When the alien resides with you in your land, you shall not oppress the alien. The alien who resides with you shall be to you as the citizen among you; you shall love the alien as yourself, for you were aliens in the land of Egypt: I am the Lord your God.” Leviticus 19:33-34
In a world becoming increasingly globalized, more people are leaving their homelands to seek better lives and opportunities in new countries. Their reasons for leaving are diverse and often complex. Economic necessity, war, drought, and persecution are among the more common ones.
Some of these immigrants come to the U.S. Currently about 13% of our population was born outside the U.S., some 40 million people.
Ever since settlers began arriving from the eastern hemisphere, the U.S. has been a nation of immigrants. But we have also been a nation consistently conflicted about this. We have gratefully welcomed immigrants and their contributions, and we have excluded them, discriminated against them, and inflicted grave harm upon them.
As Christians, we are called to love our neighbors. The Bible is unambiguous in instructing us to welcome aliens and strangers in our land, and to love them as we love ourselves. In these times, let us listen to the voice of the still-speaking God. We will learn how to respond to these new sisters and brothers residing among us.
Worship and Bible Study: sermons and reflections, prayers, and other worship elements; a comprehensive listing of all Bible references to immigrants and refugees, and a theological exploration of immigration and overview of the UCC’s General Synod’s thinking on this issue
General Information: numerous resources on immigration, immigrants, and immigrant rights,
Organizations with many resources online
National Immigration Law Center
Immigration Policy Center
National Lawyers Guild Immigration Project
Pew Hispanic Center
Detention Watch Network (tracking raids, etc)
The Transborder Project of Americas Program
American Immigration Law Foundation
Immigration Policy Center and its excellent electronic newsletter Immigration Impact
Immigration resources by Interfaith Worker Justice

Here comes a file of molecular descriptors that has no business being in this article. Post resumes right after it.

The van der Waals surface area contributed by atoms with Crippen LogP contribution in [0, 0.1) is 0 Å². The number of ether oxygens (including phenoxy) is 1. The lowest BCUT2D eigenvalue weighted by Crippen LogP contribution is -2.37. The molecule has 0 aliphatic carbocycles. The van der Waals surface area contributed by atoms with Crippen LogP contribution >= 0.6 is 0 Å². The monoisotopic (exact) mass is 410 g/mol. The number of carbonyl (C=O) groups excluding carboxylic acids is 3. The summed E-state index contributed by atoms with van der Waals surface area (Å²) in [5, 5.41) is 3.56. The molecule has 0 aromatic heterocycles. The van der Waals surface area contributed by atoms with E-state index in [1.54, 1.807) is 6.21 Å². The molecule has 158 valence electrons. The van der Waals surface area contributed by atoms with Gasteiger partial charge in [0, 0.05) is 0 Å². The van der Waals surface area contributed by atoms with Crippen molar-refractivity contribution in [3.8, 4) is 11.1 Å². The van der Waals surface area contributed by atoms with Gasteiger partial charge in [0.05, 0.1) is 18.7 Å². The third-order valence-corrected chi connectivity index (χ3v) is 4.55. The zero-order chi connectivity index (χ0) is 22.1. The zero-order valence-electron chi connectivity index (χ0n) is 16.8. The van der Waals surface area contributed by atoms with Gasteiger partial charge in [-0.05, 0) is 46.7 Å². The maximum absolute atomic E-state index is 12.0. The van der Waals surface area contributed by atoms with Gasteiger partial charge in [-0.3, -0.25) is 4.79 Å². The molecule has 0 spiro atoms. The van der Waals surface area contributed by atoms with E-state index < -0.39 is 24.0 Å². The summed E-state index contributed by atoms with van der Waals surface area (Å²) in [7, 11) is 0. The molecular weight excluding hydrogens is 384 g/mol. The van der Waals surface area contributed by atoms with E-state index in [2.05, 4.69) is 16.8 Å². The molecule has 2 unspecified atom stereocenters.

The Illinois Mayan Ministry of members of the Illinois Conference of the UCC
Immigrants in the Workplace and Workplace Raids: information about immigrants in the workplace, workplace raids and how to prepare for and respond to raids, and an examination of immigrants and "our" jobs.
The U.S.-Mexico Border Policy Report by the Border Network for Human Rights titled Effective Border Policy: Security, Responsibility And Human Rights at the U.S.-Mexico Border
Amnesty International report on immigrant detention, Jailed without Justice
A particularly stunning 4 1/2 minute video on the border fence International League of Conservation Photographers.
The Immigratopm Dilemma, a six-week study guide to immigration from the Friends Committee on National Legislation
From Sojourners, a six-week study guide Strangers in the Land
From the UCC Illinois Conference's Illinois Maya Ministry, a four-week study guide of Luis Alberto Urrea’s The Devil’s Highway, a powerful, true depiction of migrants crossing into the U.S.
Looking Upstream: How the WAL-MARTing of Mexico Creates the Immigration Crisis from the UCC Illinois Conference's Illinois Maya Ministry: a PowerPoint presentation with accompanying background notes to accompany each slide.
The New Sanctuary Movement
A resource from the 8th Day Center for Justice, Chicago, IL
Centro Romero is a UCC immersion center located on the U.S.-Mexico border south of San Diego, CA. The Center facilitates educational, transformational immersion experiences focused on globalization, economic policy, immigration, environmental concerns, and community empowerment.
In addition to three to seven day cross-border experiences, the Center also offers a 10-day Travel-Study Experience. Through these more extensive experiences, the Romero Center provides participants with the opportunity of learning about Mexico, Mexican Protestantism, migration issues, culture and popular religion with the objective of better contextualizing the immigration issues that are commonly discussed in the United States and to look at them from a “globalize” point of view. Trips are designed with the objective of engaging community members, community leaders as well as religious and political leaders in Mexico so participants can learn as much as they can about Mexico and its problems and responses and how they understand the immigration concerns that are affecting the U.S. today.
UCC Congregations' Ministries with Immigrants
General Synod Resolutions
Immigrants and Public Education View a number of resources from JWM
Immigrants and Health Care Resource from JWM